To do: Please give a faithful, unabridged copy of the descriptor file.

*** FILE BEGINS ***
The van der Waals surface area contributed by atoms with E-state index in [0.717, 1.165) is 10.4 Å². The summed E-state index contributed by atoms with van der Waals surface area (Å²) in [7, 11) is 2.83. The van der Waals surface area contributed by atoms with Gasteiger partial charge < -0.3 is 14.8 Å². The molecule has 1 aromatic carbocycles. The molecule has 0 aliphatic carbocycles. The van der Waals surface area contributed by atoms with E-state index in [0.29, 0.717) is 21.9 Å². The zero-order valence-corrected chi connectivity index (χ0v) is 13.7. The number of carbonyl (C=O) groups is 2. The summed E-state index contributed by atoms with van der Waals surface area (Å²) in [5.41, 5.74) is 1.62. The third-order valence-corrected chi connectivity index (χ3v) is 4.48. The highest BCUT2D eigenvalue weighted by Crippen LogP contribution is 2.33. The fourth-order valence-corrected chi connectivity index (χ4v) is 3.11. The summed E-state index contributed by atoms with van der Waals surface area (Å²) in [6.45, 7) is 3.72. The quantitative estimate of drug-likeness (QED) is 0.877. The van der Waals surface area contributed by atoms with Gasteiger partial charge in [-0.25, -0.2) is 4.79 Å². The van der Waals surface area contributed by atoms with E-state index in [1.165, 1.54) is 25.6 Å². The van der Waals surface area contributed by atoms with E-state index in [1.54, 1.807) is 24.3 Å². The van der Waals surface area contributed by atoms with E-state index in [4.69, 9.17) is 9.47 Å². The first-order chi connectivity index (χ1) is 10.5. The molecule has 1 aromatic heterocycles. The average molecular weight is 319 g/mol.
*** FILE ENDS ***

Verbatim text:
The van der Waals surface area contributed by atoms with E-state index in [0.717, 1.165) is 10.4 Å². The summed E-state index contributed by atoms with van der Waals surface area (Å²) in [7, 11) is 2.83. The van der Waals surface area contributed by atoms with Gasteiger partial charge < -0.3 is 14.8 Å². The molecule has 1 aromatic carbocycles. The molecule has 0 aliphatic carbocycles. The van der Waals surface area contributed by atoms with E-state index in [0.29, 0.717) is 21.9 Å². The zero-order valence-corrected chi connectivity index (χ0v) is 13.7. The number of carbonyl (C=O) groups is 2. The summed E-state index contributed by atoms with van der Waals surface area (Å²) in [5.41, 5.74) is 1.62. The third-order valence-corrected chi connectivity index (χ3v) is 4.48. The highest BCUT2D eigenvalue weighted by Crippen LogP contribution is 2.33. The fourth-order valence-corrected chi connectivity index (χ4v) is 3.11. The summed E-state index contributed by atoms with van der Waals surface area (Å²) in [6.45, 7) is 3.72. The quantitative estimate of drug-likeness (QED) is 0.877. The van der Waals surface area contributed by atoms with Gasteiger partial charge in [-0.25, -0.2) is 4.79 Å². The van der Waals surface area contributed by atoms with E-state index in [1.165, 1.54) is 25.6 Å². The van der Waals surface area contributed by atoms with E-state index in [1.54, 1.807) is 24.3 Å². The van der Waals surface area contributed by atoms with E-state index in [4.69, 9.17) is 9.47 Å². The first-order chi connectivity index (χ1) is 10.5. The molecule has 1 aromatic heterocycles. The average molecular weight is 319 g/mol.